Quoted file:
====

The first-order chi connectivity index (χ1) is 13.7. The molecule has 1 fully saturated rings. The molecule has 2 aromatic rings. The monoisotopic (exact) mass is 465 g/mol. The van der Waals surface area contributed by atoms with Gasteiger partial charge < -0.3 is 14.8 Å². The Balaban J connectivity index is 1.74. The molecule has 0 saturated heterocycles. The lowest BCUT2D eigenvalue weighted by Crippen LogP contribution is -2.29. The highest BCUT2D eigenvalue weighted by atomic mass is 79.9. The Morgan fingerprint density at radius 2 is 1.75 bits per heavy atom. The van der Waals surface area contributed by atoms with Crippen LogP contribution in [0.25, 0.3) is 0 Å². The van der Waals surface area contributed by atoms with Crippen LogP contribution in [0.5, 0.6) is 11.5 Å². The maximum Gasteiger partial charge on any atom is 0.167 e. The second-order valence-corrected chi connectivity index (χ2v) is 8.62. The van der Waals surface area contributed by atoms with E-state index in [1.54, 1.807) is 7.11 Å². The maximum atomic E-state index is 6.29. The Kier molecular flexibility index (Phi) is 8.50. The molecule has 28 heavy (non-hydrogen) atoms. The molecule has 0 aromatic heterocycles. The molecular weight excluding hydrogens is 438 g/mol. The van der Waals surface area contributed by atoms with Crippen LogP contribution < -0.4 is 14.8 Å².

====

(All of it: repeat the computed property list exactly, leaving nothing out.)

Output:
The first-order chi connectivity index (χ1) is 13.7. The molecule has 1 fully saturated rings. The molecule has 2 aromatic rings. The monoisotopic (exact) mass is 465 g/mol. The van der Waals surface area contributed by atoms with Gasteiger partial charge < -0.3 is 14.8 Å². The Balaban J connectivity index is 1.74. The molecule has 0 saturated heterocycles. The lowest BCUT2D eigenvalue weighted by Crippen LogP contribution is -2.29. The highest BCUT2D eigenvalue weighted by atomic mass is 79.9. The Morgan fingerprint density at radius 2 is 1.75 bits per heavy atom. The van der Waals surface area contributed by atoms with Crippen LogP contribution in [0.25, 0.3) is 0 Å². The van der Waals surface area contributed by atoms with Crippen LogP contribution in [0.5, 0.6) is 11.5 Å². The maximum Gasteiger partial charge on any atom is 0.167 e. The second-order valence-corrected chi connectivity index (χ2v) is 8.62. The van der Waals surface area contributed by atoms with E-state index in [1.54, 1.807) is 7.11 Å². The maximum atomic E-state index is 6.29. The Kier molecular flexibility index (Phi) is 8.50. The molecule has 28 heavy (non-hydrogen) atoms. The molecule has 0 aromatic heterocycles. The molecular weight excluding hydrogens is 438 g/mol. The van der Waals surface area contributed by atoms with Crippen LogP contribution < -0.4 is 14.8 Å².